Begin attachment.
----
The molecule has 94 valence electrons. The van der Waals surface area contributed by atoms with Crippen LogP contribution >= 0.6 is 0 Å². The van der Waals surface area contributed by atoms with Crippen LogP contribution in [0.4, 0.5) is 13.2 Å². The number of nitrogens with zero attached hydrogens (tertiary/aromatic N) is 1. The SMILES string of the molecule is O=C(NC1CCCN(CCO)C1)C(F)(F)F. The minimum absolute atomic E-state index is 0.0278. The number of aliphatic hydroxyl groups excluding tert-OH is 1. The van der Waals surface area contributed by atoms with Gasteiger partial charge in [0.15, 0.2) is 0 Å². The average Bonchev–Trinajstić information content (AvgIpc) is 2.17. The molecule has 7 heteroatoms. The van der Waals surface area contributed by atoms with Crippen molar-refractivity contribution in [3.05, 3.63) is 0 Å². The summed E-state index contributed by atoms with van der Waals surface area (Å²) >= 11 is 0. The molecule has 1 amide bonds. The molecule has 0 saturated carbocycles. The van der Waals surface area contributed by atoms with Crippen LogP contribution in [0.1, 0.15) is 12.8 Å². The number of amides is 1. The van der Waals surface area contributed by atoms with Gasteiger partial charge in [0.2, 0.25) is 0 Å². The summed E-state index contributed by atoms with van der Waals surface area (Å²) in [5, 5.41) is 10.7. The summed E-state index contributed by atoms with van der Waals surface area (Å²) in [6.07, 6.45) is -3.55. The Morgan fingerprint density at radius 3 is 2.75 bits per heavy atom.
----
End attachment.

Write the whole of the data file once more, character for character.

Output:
The molecule has 94 valence electrons. The van der Waals surface area contributed by atoms with Crippen LogP contribution >= 0.6 is 0 Å². The van der Waals surface area contributed by atoms with Crippen LogP contribution in [0.4, 0.5) is 13.2 Å². The number of nitrogens with zero attached hydrogens (tertiary/aromatic N) is 1. The SMILES string of the molecule is O=C(NC1CCCN(CCO)C1)C(F)(F)F. The minimum absolute atomic E-state index is 0.0278. The number of aliphatic hydroxyl groups excluding tert-OH is 1. The van der Waals surface area contributed by atoms with Gasteiger partial charge in [0.15, 0.2) is 0 Å². The average Bonchev–Trinajstić information content (AvgIpc) is 2.17. The molecule has 7 heteroatoms. The van der Waals surface area contributed by atoms with Crippen molar-refractivity contribution in [3.05, 3.63) is 0 Å². The summed E-state index contributed by atoms with van der Waals surface area (Å²) >= 11 is 0. The molecule has 1 amide bonds. The molecule has 0 saturated carbocycles. The van der Waals surface area contributed by atoms with Crippen LogP contribution in [0.1, 0.15) is 12.8 Å². The number of amides is 1. The van der Waals surface area contributed by atoms with Gasteiger partial charge in [0.2, 0.25) is 0 Å². The summed E-state index contributed by atoms with van der Waals surface area (Å²) in [5, 5.41) is 10.7. The summed E-state index contributed by atoms with van der Waals surface area (Å²) in [6.07, 6.45) is -3.55. The Morgan fingerprint density at radius 3 is 2.75 bits per heavy atom.